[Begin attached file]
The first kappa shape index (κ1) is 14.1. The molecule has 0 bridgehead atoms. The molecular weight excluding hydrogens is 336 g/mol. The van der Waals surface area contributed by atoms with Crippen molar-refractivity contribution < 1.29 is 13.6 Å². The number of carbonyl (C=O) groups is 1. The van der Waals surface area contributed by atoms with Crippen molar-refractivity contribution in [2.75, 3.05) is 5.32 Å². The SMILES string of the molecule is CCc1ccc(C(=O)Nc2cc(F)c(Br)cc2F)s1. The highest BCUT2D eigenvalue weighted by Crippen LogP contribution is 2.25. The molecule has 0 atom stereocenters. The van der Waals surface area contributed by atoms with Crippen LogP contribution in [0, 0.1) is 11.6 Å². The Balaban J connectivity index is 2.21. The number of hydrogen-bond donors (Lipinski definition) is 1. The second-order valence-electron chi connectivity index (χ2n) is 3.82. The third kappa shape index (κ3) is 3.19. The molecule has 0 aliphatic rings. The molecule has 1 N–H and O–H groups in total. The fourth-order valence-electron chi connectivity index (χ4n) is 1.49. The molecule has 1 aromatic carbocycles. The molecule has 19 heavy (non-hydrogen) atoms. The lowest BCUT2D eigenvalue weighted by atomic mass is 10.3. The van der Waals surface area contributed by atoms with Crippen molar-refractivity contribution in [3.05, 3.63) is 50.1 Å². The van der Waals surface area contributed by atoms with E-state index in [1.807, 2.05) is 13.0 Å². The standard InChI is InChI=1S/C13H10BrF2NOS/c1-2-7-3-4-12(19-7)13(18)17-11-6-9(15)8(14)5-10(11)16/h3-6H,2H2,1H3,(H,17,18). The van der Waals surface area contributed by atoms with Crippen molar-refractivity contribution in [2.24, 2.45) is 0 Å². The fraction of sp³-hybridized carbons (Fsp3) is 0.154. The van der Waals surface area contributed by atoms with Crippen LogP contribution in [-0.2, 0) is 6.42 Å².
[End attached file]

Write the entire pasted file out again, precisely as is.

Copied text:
The first kappa shape index (κ1) is 14.1. The molecule has 0 bridgehead atoms. The molecular weight excluding hydrogens is 336 g/mol. The van der Waals surface area contributed by atoms with Crippen molar-refractivity contribution < 1.29 is 13.6 Å². The number of carbonyl (C=O) groups is 1. The van der Waals surface area contributed by atoms with Crippen molar-refractivity contribution in [2.75, 3.05) is 5.32 Å². The SMILES string of the molecule is CCc1ccc(C(=O)Nc2cc(F)c(Br)cc2F)s1. The highest BCUT2D eigenvalue weighted by Crippen LogP contribution is 2.25. The molecule has 0 atom stereocenters. The van der Waals surface area contributed by atoms with Crippen LogP contribution in [0, 0.1) is 11.6 Å². The Balaban J connectivity index is 2.21. The number of hydrogen-bond donors (Lipinski definition) is 1. The second-order valence-electron chi connectivity index (χ2n) is 3.82. The third kappa shape index (κ3) is 3.19. The molecule has 0 aliphatic rings. The molecule has 1 N–H and O–H groups in total. The fourth-order valence-electron chi connectivity index (χ4n) is 1.49. The molecule has 1 aromatic carbocycles. The molecule has 19 heavy (non-hydrogen) atoms. The lowest BCUT2D eigenvalue weighted by atomic mass is 10.3. The van der Waals surface area contributed by atoms with Crippen molar-refractivity contribution in [3.05, 3.63) is 50.1 Å². The van der Waals surface area contributed by atoms with E-state index in [1.807, 2.05) is 13.0 Å². The standard InChI is InChI=1S/C13H10BrF2NOS/c1-2-7-3-4-12(19-7)13(18)17-11-6-9(15)8(14)5-10(11)16/h3-6H,2H2,1H3,(H,17,18). The van der Waals surface area contributed by atoms with Crippen molar-refractivity contribution in [2.24, 2.45) is 0 Å². The fraction of sp³-hybridized carbons (Fsp3) is 0.154. The van der Waals surface area contributed by atoms with Crippen LogP contribution in [-0.2, 0) is 6.42 Å².